At a workshop held on April 27, the City Commission reviewed a proposed Land Development Code Amendment that would revise certain aspects of the City’s Corporate Park Code. The amendments are aimed at encouraging sustainable redevelopment of vacant and underutilized parcels within the Corporate Park, which as of April 1, 2009 included 345 businesses with active licenses.
The proposed amendments, which the City Commission will formally consider at a Commission meeting on May 5, focus primarily on permitted and conditional uses. Most significantly, a Leadership in Energy and Environmental Design (LEED)-based zoning incentive was created to encourage redevelopment by allowing some reductions in setbacks and landscaping in exchange for development that is designed to achieve LEED Silver certification.
"The City is intent on growing the tax base in the Corporate Park by revamping land development regulations to encourage additional, environmentally responsible development and redevelopment. This outcome represents a successful collaboration between the City and the Corporate Park property owners," City Manager Michael S. Levinson said.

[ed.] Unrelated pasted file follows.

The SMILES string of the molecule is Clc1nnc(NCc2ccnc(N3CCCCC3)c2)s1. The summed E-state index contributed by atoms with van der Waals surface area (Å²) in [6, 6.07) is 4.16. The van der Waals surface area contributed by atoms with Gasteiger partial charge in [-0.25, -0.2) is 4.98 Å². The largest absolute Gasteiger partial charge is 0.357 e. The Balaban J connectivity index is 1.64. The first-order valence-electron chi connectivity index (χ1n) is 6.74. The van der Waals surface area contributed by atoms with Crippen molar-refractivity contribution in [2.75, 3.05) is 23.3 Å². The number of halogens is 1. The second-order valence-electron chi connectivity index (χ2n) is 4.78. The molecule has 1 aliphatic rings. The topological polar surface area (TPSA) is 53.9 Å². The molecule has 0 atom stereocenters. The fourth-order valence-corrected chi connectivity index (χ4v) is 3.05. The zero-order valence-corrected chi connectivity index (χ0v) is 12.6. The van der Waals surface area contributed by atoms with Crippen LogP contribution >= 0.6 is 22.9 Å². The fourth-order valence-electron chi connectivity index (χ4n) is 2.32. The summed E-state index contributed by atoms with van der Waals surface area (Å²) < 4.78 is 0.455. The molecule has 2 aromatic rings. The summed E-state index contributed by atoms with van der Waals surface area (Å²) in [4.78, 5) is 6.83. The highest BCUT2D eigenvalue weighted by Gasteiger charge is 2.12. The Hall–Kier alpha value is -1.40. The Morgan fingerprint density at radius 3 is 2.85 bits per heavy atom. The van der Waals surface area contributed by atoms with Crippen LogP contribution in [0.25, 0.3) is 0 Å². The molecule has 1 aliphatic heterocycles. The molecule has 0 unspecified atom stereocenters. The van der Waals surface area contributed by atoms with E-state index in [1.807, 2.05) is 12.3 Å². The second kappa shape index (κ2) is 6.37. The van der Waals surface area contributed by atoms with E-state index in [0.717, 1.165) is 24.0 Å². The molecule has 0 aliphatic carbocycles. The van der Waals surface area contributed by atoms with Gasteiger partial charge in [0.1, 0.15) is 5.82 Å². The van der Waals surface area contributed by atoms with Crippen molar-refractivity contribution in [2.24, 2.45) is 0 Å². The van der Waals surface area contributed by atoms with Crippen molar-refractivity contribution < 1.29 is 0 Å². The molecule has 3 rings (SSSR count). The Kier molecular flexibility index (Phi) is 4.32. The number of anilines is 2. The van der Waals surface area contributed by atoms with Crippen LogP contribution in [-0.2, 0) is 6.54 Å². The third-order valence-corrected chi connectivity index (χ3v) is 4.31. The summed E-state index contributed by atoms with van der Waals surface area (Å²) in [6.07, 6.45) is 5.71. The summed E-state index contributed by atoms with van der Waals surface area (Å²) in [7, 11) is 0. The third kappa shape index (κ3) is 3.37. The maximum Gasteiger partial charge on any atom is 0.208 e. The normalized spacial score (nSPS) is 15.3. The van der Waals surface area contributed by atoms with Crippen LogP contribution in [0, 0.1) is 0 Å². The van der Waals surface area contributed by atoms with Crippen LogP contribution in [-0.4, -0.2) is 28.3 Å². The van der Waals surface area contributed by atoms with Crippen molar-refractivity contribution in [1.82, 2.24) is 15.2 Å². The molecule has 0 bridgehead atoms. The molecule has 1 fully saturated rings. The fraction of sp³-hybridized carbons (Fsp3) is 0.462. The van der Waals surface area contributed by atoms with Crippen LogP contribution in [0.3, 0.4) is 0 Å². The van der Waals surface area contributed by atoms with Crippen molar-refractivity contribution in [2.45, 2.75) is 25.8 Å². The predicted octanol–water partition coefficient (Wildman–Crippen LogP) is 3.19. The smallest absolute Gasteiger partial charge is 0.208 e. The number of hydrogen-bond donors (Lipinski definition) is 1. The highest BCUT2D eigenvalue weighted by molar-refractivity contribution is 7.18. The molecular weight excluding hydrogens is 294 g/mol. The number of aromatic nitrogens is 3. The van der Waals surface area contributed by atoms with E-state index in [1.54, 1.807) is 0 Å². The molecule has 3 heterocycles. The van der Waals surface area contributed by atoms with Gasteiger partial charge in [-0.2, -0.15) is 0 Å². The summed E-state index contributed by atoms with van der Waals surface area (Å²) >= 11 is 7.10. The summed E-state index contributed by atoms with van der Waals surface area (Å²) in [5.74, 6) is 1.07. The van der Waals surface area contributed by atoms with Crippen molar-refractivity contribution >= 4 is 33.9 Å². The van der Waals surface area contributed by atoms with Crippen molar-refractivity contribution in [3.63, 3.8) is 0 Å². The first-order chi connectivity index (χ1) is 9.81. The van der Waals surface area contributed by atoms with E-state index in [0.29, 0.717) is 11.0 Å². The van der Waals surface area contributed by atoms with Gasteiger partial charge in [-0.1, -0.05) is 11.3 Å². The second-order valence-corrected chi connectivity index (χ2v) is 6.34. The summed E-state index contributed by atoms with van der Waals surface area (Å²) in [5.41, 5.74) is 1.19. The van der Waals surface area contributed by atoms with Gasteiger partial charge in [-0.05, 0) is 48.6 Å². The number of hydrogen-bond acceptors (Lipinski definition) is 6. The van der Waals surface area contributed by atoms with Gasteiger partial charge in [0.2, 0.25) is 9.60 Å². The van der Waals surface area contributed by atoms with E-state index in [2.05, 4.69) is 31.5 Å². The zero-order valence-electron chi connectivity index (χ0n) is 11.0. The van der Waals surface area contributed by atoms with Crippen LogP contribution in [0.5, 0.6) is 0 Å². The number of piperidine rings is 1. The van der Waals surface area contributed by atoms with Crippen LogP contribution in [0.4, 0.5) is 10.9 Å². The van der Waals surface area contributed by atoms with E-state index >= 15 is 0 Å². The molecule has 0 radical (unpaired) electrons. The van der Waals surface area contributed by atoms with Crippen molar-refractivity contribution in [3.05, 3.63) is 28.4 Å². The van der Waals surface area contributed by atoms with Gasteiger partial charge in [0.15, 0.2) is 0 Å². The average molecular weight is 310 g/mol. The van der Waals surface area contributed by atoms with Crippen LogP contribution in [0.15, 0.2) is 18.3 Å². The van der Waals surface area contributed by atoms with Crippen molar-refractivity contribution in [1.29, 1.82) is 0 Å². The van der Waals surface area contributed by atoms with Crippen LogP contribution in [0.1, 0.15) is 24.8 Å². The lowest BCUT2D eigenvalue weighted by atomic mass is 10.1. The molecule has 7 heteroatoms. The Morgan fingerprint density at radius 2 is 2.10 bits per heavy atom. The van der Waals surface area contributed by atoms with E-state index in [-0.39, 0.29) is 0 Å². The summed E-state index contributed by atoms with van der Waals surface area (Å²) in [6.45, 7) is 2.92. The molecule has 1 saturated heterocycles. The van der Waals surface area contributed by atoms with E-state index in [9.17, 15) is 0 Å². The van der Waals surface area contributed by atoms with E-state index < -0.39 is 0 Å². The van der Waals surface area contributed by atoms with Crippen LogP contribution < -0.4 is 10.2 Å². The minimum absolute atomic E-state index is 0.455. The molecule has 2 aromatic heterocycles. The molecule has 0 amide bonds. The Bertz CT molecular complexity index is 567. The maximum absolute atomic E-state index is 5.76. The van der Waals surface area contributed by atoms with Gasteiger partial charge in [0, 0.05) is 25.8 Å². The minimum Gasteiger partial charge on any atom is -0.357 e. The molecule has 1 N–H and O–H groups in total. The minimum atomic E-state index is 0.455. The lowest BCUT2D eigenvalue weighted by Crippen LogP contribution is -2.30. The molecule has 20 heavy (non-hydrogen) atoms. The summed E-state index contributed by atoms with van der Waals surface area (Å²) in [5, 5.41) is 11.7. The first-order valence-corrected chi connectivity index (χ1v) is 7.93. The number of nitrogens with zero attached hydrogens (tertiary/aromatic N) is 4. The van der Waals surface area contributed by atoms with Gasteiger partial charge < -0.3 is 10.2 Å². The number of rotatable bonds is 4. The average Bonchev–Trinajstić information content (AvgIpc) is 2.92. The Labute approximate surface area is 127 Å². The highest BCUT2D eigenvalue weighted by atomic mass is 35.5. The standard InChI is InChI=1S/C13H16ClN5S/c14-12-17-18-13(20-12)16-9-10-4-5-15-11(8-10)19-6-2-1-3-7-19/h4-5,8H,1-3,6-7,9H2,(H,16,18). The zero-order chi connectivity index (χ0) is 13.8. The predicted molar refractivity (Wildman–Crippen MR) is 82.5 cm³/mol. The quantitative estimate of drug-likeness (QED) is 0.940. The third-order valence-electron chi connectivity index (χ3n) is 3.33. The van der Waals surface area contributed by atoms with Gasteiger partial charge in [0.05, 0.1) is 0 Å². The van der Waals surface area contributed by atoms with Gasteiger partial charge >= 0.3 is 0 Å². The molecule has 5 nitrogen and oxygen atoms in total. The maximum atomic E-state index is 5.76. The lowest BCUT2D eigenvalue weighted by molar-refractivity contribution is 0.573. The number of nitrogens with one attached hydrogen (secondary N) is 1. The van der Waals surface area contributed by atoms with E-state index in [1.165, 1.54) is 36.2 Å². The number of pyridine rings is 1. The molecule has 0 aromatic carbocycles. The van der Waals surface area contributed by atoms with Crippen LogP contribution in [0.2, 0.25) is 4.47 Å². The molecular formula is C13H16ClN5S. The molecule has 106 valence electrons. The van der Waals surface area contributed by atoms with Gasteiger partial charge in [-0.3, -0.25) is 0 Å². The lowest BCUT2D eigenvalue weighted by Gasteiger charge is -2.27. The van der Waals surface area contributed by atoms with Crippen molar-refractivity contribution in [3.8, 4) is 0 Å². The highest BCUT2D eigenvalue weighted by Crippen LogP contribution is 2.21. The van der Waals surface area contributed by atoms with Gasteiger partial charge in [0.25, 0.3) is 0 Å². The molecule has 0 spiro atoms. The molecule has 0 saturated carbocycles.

The City collaborated with the Property Owners Association on the zoning incentives in order to allow developers to maximize square footage and make their projects economically viable. The changes presented include allowing hotels to increase the maximum height from 50 feet to 75 feet for flexibility in design; clarifying specific employee-based offices in the Code; and limiting new self-storage development to the interior of the Park and grandfathering existing development. Service-based uses have also been proposed along the perimeter of the Park to add amenities that will meet Park employers’ needs.
Staff recommended approving the amendments to increase competitiveness of the Corporate Park, as the proposed modifications are consistent with the City’s Comprehensive Plan. Newly developed properties would contribute to the economic growth of the City and promote redevelopment of older portions of the Park, as well as allow additional development potential while maintaining high aesthetic standards.
“LEED incentive-based zoning encourages future economic growth by protecting the environment, conserving natural resources, and promoting public health, safety, and welfare,” City Commissioner Roy Gold added.